The end it in sight!
First, the Century America homepage is nearly finished, and we’re so excited about how it’s turning out. The formatting of the layout, the timeline, and the text areas have all been completed, as has the MapsAlive interactive map.
The next and (hopefully) final step will be incorporating the complete map into the site. DTLT (Division of Teaching and Learning Technologies) has helped us tremendously in this process. We will be meeting with Ryan of DTLT once more this week, after which we will be able to officially determine how the map will appear on the homepage. Ryan will show us if and how we could embed the full map into the homepage using an iFrame, which would mean visitors would reach the fully interactive version of the map immediately upon reaching the home page of the site.
As of now, however, we are leaning toward the currently displayed format, in which a screen shot of the interactive map is featured below the header image, which is hyperlinked to the full map on a separate page. We like the clean design this allows for, and are confident this format will preserve all of the interactive features of the map, creating the easiest navigability. It also allows for visitors to read about the project before reaching the full interactive map, which will give them a better sense of what they are using by the time they are using the map to navigate to each of the different schools. This seems to the version that you all (my virtual classmates) prefer, but if there are any objections, please let us know!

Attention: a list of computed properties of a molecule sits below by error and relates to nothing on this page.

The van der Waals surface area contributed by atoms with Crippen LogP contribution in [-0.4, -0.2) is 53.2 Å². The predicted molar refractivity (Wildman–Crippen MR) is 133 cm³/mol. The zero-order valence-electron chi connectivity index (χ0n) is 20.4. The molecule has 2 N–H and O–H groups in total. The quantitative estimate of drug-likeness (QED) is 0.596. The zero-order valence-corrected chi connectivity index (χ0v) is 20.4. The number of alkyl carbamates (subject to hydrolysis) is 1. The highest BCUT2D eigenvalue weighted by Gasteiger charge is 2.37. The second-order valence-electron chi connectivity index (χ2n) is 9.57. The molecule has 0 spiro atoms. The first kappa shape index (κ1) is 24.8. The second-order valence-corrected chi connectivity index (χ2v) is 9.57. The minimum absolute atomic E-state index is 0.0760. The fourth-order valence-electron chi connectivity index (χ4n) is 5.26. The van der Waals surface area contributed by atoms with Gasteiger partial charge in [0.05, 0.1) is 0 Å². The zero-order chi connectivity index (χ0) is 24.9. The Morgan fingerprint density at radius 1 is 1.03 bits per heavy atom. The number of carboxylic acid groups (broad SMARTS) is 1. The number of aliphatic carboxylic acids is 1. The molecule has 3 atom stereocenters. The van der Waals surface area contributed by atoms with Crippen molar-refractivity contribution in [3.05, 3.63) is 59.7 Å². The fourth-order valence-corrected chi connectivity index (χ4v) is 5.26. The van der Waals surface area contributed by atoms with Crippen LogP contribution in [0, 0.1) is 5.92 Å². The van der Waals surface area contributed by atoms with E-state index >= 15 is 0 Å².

As for the UMW Century America page, we are also nearly completion. Text has been completed, images uploaded and formatted, and design elements all finalized. This week we were able to get the side widgets added, which feature our Voices of the Great War element. The last piece of the puzzle for us will be citations. Currently, our pages are cited with wordpress-style endnotes than are then included on a separate “References” page accessed through the main menu. We are currently debating how best to improve accessibility to the notes without compromising the appearance and effectiveness of the site as an educational and enjoyable tool. In our digital history class, a colleague brought up a plug-in she has installed that allowed for a collapsible footnote section at the bottom of each page; this is an option we are considering. We are also debating the benefits and downsides of linking each individual note to the separate reference page, so that visitor could click the note number and be taken to the anchored location on our current citations page. While this would increase accessibility and clean up the site, we also fear it might prove distracting to be clicking back and forth while trying to read the longer text passages. Suggestions?
Overall, these are minor decisions and edits to make, and we are so excited to see the final project coming together so nicely. We’ve been busy admiring our site and all the Century America projects all week. It’s actually becoming a problem.